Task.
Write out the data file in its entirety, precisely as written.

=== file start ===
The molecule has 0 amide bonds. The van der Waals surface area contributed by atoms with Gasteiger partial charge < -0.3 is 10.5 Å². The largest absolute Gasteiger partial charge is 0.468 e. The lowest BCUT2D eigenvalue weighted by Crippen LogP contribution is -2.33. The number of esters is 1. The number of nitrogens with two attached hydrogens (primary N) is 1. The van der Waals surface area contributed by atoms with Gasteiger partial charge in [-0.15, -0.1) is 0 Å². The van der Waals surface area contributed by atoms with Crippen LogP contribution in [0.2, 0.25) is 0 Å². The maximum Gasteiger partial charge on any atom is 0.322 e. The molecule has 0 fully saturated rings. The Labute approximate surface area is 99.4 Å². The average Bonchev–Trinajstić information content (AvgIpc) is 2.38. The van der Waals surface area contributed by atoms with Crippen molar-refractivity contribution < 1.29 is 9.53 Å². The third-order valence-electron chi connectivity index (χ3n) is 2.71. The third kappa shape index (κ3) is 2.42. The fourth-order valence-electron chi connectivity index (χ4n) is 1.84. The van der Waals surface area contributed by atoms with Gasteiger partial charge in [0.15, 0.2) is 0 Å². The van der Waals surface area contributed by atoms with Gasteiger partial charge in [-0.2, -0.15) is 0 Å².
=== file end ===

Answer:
The molecule has 0 amide bonds. The van der Waals surface area contributed by atoms with Gasteiger partial charge < -0.3 is 10.5 Å². The largest absolute Gasteiger partial charge is 0.468 e. The lowest BCUT2D eigenvalue weighted by Crippen LogP contribution is -2.33. The number of esters is 1. The number of nitrogens with two attached hydrogens (primary N) is 1. The van der Waals surface area contributed by atoms with Gasteiger partial charge in [-0.15, -0.1) is 0 Å². The van der Waals surface area contributed by atoms with Crippen LogP contribution in [0.2, 0.25) is 0 Å². The maximum Gasteiger partial charge on any atom is 0.322 e. The molecule has 0 fully saturated rings. The Labute approximate surface area is 99.4 Å². The average Bonchev–Trinajstić information content (AvgIpc) is 2.38. The van der Waals surface area contributed by atoms with Crippen molar-refractivity contribution < 1.29 is 9.53 Å². The third-order valence-electron chi connectivity index (χ3n) is 2.71. The third kappa shape index (κ3) is 2.42. The fourth-order valence-electron chi connectivity index (χ4n) is 1.84. The van der Waals surface area contributed by atoms with Gasteiger partial charge in [0.15, 0.2) is 0 Å². The van der Waals surface area contributed by atoms with Gasteiger partial charge in [-0.2, -0.15) is 0 Å².